lunes, octubre 30, 2006

Siiip, unju...

Army steps up efforts to monitor military bloggers Guard unit looking online for violations of security standards By Leo Shane III

Stars and StripesMideast edition, Sunday, October 29, 2006

WASHINGTON — A new Army effort to monitor soldiers’ personal Web sites is raising concerns among military bloggers, who worry the service is discouraging the online community’s positive efforts.
Since July a new 10-man branch of the Virginia Army National Guard’s Data Processing Unit — a team of guardsmen trained in security issues — has been surveying the Internet for the Army, looking for online postings that might violate operational security standards.
The group isn’t reviewing things like soldiers’ e-mail accounts, but it is looking at blogs and photo-sharing sites like
Last year Army officials issued warnings to all soldiers posting information online, noting that certain mission information, photographs of defense facilities, and other unclassified information could pose a threat to soldiers serving overseas.
Lt. Col. Stephen Warnock, commander of the data processing team, said blogs have been just a small part of their work. Most of the work is reviewing official military sites, which are .mil sites like, and making sure that documents and pictures being posted don’t reveal too many details about Army operations.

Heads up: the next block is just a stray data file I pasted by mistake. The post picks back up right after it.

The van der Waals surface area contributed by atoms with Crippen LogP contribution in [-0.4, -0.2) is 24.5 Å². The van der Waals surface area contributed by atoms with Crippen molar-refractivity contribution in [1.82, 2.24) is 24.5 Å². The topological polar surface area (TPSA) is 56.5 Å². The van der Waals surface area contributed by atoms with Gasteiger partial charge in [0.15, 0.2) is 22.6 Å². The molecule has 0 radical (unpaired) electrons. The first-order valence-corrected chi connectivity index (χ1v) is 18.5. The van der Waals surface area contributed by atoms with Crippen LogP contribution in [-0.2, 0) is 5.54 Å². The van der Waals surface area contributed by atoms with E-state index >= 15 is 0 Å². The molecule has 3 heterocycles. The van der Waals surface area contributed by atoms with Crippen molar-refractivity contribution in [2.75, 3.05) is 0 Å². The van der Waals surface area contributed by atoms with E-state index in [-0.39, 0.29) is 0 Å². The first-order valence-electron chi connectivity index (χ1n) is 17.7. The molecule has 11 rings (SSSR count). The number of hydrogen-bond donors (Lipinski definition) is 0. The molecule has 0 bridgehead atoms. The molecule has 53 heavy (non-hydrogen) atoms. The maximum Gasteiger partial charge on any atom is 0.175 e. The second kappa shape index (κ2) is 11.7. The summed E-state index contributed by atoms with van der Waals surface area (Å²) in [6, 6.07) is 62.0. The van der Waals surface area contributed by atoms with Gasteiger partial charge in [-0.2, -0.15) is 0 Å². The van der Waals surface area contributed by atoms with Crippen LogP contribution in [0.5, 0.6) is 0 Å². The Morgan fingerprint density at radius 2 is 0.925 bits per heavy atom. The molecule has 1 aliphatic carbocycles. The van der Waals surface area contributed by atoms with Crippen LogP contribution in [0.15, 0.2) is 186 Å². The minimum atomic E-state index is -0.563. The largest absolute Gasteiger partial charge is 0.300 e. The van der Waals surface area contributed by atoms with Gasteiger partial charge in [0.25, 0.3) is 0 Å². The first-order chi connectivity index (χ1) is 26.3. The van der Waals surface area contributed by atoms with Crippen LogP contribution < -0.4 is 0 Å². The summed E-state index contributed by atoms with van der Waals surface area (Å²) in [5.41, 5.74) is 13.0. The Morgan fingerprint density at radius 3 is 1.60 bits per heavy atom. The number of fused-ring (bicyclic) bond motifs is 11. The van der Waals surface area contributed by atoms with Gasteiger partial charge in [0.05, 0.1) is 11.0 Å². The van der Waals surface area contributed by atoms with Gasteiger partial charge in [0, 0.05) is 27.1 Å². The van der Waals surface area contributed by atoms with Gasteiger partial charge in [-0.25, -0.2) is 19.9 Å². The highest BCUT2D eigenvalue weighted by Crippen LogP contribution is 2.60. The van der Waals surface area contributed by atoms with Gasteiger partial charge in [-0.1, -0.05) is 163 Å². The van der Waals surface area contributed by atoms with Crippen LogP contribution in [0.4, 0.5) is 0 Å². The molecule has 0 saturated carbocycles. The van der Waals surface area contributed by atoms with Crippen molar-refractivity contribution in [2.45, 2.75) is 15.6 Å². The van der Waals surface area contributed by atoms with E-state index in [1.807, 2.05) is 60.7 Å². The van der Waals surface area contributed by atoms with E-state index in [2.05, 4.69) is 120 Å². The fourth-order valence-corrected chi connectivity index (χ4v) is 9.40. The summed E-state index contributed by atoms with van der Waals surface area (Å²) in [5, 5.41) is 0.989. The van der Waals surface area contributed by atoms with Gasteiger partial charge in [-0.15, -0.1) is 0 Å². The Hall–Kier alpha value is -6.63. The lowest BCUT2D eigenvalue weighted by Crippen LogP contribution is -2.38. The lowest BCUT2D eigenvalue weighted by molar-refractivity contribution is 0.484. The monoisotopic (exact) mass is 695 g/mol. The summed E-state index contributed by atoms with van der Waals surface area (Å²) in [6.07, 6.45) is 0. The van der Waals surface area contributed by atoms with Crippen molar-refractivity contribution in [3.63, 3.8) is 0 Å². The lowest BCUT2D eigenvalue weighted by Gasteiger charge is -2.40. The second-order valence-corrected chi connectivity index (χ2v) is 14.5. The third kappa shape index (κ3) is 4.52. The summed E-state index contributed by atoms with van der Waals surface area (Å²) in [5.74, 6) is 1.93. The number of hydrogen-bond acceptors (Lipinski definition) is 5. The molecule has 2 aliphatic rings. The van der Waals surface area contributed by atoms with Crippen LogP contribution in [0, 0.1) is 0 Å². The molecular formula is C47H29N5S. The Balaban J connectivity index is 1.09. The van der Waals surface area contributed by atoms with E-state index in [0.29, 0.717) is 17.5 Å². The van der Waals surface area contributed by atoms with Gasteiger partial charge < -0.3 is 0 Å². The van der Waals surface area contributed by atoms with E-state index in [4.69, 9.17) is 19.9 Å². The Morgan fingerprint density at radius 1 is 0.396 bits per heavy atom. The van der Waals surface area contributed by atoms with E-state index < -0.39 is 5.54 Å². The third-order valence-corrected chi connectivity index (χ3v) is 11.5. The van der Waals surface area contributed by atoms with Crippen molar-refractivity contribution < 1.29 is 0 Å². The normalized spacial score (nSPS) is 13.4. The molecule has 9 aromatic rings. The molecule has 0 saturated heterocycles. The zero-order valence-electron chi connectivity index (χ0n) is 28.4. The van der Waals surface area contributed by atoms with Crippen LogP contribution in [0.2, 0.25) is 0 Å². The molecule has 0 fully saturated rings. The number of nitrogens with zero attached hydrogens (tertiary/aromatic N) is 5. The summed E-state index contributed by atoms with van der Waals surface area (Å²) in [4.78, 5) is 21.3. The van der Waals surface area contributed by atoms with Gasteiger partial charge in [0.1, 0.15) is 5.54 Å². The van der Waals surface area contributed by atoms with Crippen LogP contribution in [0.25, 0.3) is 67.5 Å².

Between July and September, the unit has reviewed more than 800,000 Web sites, only about 500 of which included soldiers’ personal blogs.
“Most bloggers are very aware that they are speaking to the world,” he said. “When sites are reviewed and we do find information that contains (security) issues, we usually receive great cooperation from the user community.”
Still, the Guard review group — made public by the Army just this month — and an August Army order stating that all items uploaded to public Web sites by soldiers must first “be reviewed for security concerns” has put many military bloggers on edge.
Noah Shachtman, editor of defensetech. org, said in the last few weeks he has seen one blog run by an active-duty soldier voluntarily shut down because of increased pressure from commanders, and another blog switched from active-duty writers to civilian commentators for the same reason.